After the U.S.-China Pact, Will the World Pick a Peak Carbon Date?

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Last week the world’s two biggest greenhouse gas emitters, accounting for 40 percent of global emissions, signed an accord on improving their polluting ways. The U.S. said it would reduce emissions as much as 28 percent below 2005 levels by 2025, while China said its emissions would reach a maximum no later than 2030 and that the country would ramp up renewable energy production.

The deal doesn’t mean the climate crisis is over. Just look at a country such as Canada: It abandoned legally binding commitments to reduce emissions under the 1997 Kyoto Protocol, demonstrating that countries don’t always meet their firmest promises in this area. Even if the U.S. and China do hold to the agreement, it’s not enough by itself to stave off considerable climate change by the end of the century. But it is a hopeful step. And it suggests the possibility that the world could agree to a global peak carbon date as part of climate negotiations next year in Paris.

In December 2015, world leaders will meet in France’s capital to agree on a follow-up to the Kyoto Protocol. Paris almost certainly won’t involve a new global treaty—not least because its chances of passing the U.S. Senate would be infinitesimal. But there’s hope the agreement will involve a lot more countries making commitments than they did at Kyoto—including the U.S. plus China and the rest of the developing world.

To date, Chinese and U.S. intransigence has been the major problem in forging a global deal on climate. Europe has already agreed to emissions 40 percent below the 1990 level by 2030. The agreement struck between the U.S. and China last week puts pressure on India—the world’s No. 3 emitter—to move beyond its promises and agree to a peak carbon year of its own. Brazil might follow suit, especially as its emissions are already falling because of slowed deforestation.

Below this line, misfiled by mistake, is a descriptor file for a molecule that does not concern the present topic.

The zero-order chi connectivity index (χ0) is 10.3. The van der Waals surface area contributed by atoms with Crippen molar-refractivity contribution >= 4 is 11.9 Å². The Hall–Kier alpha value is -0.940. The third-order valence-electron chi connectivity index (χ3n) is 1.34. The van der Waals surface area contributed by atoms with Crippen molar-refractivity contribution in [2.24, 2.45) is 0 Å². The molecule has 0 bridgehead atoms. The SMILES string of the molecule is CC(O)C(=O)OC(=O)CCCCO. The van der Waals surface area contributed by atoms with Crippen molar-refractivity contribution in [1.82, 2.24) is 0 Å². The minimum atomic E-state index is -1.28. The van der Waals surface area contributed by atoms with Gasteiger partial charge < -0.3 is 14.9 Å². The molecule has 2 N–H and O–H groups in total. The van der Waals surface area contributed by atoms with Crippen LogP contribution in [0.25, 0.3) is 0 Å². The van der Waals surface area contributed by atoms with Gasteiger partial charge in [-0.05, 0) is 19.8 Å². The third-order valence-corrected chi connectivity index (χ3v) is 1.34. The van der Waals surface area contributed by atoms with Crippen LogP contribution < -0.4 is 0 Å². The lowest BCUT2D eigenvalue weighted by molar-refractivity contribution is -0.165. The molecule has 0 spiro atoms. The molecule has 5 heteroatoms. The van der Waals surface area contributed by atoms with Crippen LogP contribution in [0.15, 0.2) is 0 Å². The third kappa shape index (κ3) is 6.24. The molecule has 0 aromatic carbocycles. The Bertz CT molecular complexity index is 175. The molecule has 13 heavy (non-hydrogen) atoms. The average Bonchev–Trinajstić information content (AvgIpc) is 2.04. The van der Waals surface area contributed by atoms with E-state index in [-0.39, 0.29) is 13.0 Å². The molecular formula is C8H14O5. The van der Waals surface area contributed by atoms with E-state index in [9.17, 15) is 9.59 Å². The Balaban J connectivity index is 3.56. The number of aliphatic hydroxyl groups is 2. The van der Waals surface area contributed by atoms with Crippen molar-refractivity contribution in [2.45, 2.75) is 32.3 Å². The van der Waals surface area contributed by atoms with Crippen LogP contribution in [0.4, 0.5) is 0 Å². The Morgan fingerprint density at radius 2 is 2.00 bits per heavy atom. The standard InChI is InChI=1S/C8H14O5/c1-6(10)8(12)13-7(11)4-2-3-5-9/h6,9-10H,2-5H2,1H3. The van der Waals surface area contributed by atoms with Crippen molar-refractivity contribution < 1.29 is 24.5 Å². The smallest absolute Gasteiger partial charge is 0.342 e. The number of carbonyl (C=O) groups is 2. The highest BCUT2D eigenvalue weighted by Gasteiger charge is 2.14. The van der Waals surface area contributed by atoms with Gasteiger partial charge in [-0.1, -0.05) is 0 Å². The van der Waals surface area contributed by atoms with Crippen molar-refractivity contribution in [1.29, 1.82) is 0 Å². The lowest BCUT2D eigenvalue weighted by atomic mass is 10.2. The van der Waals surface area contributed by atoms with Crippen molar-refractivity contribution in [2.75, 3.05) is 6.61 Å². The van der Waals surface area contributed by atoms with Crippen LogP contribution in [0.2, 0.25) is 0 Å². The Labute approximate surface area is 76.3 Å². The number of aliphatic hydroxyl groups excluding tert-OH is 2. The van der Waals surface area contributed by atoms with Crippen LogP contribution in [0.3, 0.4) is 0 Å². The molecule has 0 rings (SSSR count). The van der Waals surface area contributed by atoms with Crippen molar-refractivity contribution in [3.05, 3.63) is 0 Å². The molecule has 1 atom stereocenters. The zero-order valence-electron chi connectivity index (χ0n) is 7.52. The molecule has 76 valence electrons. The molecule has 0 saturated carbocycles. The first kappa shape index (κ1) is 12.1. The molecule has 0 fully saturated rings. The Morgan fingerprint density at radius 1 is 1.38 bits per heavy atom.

Some of the poorest parts of the world will likely see peak carbon occurring considerably later than China. To provide decent standards of living around light, heat, cooking, transport, and communication, most African nations need to increase their energy consumption by orders of magnitude. Using the most cost-effective technologies, that would require considerable increases in greenhouse gas emissions.

But the earlier that richer countries commit to a peak in their emissions, the greater the incentive for technology development that reduces the cost of renewable power. That will help African nations reach peak carbon earlier without slowing their development. For China to stick to the deal with the U.S. on renewable energy production, it will have to deploy at least 800 gigawatts of wind, hydro, solar, and nuclear capacity by 2030—about the same as total electricity capacity in the U.S. today. That massive potential demand should spur considerable research and development efforts.

The hope for progress among many of the world’s largest emitters also provides grounds for optimism for a better global target on climate progress. At the moment, world leaders have agreed only to prevent global average temperatures from climbing by more than 2 degrees centigrade by the end of the century. That target has been looking increasingly unlikely as the years pass and greenhouse gas emissions keep climbing. But it is inadequate for other reasons, which are laid out in a report by Nigel Purvis of Climate Advisors. For one, the science isn’t clear on what emissions path would guarantee staying below 2 degrees. The temptation with such a target is for leaders to put off action until the last moment—which would be some time from now, since the end of the century is 85 years away.

The U.S.-China agreement suggests the potential for a new global peak carbon target—the year by which worldwide greenhouse gas emissions will start to decline. This global target year (Purvis suggests it could be 2025) could build on an aggregation and extension of the national commitments made in the runup to Paris. The global peak would be a nonbinding aspirational figure, and it would not add any specific national accountability above the national targets.

But a nonbinding target can still be useful to legitimize and motivate action while holding leaders to account—especially if the target is 10 or 15 years off rather than 85 years away. And an agreement on a peak year would provide some optimism that the world is at last starting to respond to the climate crisis in earnest. If the Chinese-American deal makes that possible, Christmas might come a little early to climate advocates spending December in Paris next year.

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